might well be proud. He is a member of the Charleston Kiwanis Club and the
Chamber of Commerce.

Mr. Wiseman married Miss Elizabeth Crookshanks, also a native of Fayette
County. Their two children are Homer Clyde and Claude Franklin.

Joseph Wilbur Davis

Biographical Sketches of Members of Congress, Members of the Legislature,
Officers of the State Governement and judges of the Supreme Court of Appeals,
West Virigina, 1917

West Virginia Legislative Hand Book and Manual and Official Register, 1917,
Compiled and Edited by John T. Harris, Clerk of the Senate,
The Tribune Printing Co., Charleston, West Va.
pgs. 719 – 770


pg. 734

Members of the House of Delegates.

DAVIS, JOSEPH WILBUR. (Democrat.) Address:
Macdonald, West Va. Born in Pamplin, Appomattox
county, Virginia; received his education in the public
schools and at Massey Business College, Richmond; was
a farmer by occupation until 1900; came to West Vir-
ginia in December of that year and has since been engaged
in the mercantile business in Fayette county; was elected
as one of the representatives from that county to the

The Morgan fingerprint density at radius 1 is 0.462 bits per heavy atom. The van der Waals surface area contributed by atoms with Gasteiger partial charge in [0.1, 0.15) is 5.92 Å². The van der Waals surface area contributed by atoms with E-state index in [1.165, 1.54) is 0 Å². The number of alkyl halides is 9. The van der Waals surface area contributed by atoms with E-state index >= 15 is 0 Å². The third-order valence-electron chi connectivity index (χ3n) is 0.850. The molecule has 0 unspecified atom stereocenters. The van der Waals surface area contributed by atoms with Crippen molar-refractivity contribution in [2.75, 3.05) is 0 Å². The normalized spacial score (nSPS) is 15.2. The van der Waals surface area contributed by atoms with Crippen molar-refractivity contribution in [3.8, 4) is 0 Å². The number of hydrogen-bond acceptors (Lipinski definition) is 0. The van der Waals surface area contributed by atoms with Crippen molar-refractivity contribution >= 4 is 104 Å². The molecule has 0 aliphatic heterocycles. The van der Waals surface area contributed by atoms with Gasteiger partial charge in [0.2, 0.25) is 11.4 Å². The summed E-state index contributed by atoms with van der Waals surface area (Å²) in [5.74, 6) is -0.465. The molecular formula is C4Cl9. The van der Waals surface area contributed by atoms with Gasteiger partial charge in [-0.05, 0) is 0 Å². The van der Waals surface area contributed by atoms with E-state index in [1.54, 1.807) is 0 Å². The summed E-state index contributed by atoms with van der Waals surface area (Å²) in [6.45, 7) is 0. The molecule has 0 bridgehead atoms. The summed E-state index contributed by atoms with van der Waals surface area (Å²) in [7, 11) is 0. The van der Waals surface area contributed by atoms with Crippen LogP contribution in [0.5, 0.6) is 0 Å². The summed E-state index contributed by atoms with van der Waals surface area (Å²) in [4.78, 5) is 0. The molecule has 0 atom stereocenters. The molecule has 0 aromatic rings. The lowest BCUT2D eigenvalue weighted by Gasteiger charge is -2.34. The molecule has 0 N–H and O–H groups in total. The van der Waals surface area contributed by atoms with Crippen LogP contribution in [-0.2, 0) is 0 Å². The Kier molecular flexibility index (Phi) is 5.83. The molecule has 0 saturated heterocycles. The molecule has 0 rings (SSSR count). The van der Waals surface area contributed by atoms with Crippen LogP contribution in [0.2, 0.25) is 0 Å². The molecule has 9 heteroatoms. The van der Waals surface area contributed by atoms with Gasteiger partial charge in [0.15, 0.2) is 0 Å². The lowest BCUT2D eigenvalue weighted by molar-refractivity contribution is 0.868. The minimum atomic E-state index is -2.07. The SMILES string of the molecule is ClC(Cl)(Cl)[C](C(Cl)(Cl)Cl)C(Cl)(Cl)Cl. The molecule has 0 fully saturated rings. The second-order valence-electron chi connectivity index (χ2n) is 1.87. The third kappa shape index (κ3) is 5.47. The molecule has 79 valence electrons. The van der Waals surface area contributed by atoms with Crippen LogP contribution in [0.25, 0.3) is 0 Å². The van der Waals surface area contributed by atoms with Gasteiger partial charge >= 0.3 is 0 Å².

Legislature in 1916; during the sessions of 1917 served on
the House committees on Penitentiary, Insurance, Mines
and Mining, Private Corporations and Joint Stock Com-
panies, Humane Institutions and Public Buildings.

Submitted by: Valerie Crook

Department Of Mines

Submitted to the West Virginia Biographies Project by:
Chris & Kerry
December 4, 1999

The History of West Virginia, Old and New
Published 1923, The American Historical Society, Inc.
Chicago and New York, Volume II
pg.64 & 65

STATE DEPARTMENT OF MINES. The first law governing the mining industry of West
Virginia was enacted by the Legislature in 1883, creating the office of state
mine inspector, with one inspector for the entire state. At the session of the
Legislature in 1887 the act was amended, providing for two inspectors, and in
1893 it was again amended, increasing the number of inspectors to three. At the
session of the Legislature of 1897 the original act was further amended by
providing for a chief inspector and four district inspectors. This number was
again increased by the Legislature of 1901 to five district mine inspectors,